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Research Portfolio


Evaluating the efficacy of potassium channel inhibitors in KCNT1-associated epileptic disorders



grant amount:

£141,236 over 36 months, awarded in 2022

lead investigator:

Dr Jonathan Lippiat


- Dr Steven Clapcote (University of Leeds)
- Dr Jamie Johnston (University of Leeds)


University of Leeds


Genetic variations are a leading cause of epilepsy, particularly in those that encode proteins called ion channels. Ion channels regulate the passage of charged particles across the membranes of nerve cells and are responsible for electrical activity in the brain. One specific gene, called KCNT1, encodes a channel that regulates potassium ion movement, and epilepsy-causing genetic variants cause this potassium channel to be more active than it should, letting too much potassium across the membrane. This epilepsy is rare, with about 300 genetic diagnoses worldwide so far, but there are likely to be thousands in total. KCNT1-associated epilepsy can be severe, causing several seizures per day and some affected children are unable to speak or walk. Unfortunately, current epilepsy medicines are not effective in KCNT1-associated epilepsy, so new treatments are urgently needed.

"We hope that our research can make advances towards finding a way to treat KCNT1 epilepsy. At the moment, there is very little out there that’s effective to give children who have this debilitating condition. A chemical that reverses the problem at its source could be the solution.

The Study

Because genetic variants increase potassium channel activity, one way that a drug could work is by reducing potassium pathways. Using computer programmes that predict which chemicals interact with the potassium channel protein, Dr Lippiat’s team have been able to discover some inhibitors. They must now see if these chemicals can suppress brain activity and have the potential to be developed into a treatment for KCNT1 epilepsy. The team will do so in an experimental model of epilepsy that contains a KCNT1 variant that causes severe epilepsy in affected children. They will use imaging techniques to detect whether the KCNT1-inhibiting chemicals reduce electrical activity in specific brain regions, before assessing the ability of the chemicals to prevent seizures and other symptoms associated with KCNT1 epilepsy. Dr Lippiat’s team will then be in a position to work with pharmaceutical experts to develop promising chemicals into a treatment.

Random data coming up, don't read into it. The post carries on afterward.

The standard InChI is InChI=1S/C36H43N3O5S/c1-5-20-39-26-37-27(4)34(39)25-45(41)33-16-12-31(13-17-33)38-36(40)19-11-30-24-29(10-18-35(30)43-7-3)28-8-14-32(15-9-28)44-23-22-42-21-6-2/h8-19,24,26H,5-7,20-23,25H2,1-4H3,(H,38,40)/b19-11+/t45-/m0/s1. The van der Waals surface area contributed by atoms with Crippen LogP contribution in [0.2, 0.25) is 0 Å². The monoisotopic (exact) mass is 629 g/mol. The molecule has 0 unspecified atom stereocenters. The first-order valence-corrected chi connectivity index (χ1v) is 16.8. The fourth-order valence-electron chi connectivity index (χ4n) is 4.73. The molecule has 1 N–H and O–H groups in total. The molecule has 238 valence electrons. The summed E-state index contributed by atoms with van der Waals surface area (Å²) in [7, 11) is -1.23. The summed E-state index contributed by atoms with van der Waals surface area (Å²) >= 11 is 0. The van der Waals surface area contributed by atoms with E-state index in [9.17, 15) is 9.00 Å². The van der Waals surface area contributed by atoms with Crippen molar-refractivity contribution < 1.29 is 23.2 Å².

If successful, this research will demonstrate the potential for computer-assisted drug discovery with ion channels, which could be used to find treatments for many other types of epilepsy. Upon completing the research, the team will have a good understanding of the properties of chemicals likely to be effective KCNT1 inhibitors and treat epilepsy. They will then be able to work with drug development and pharmaceutical specialists in our research network and KCNT1 Epilepsy Foundation to continue to move the research forward towards the clinic and people living with this difficult to treat conditions.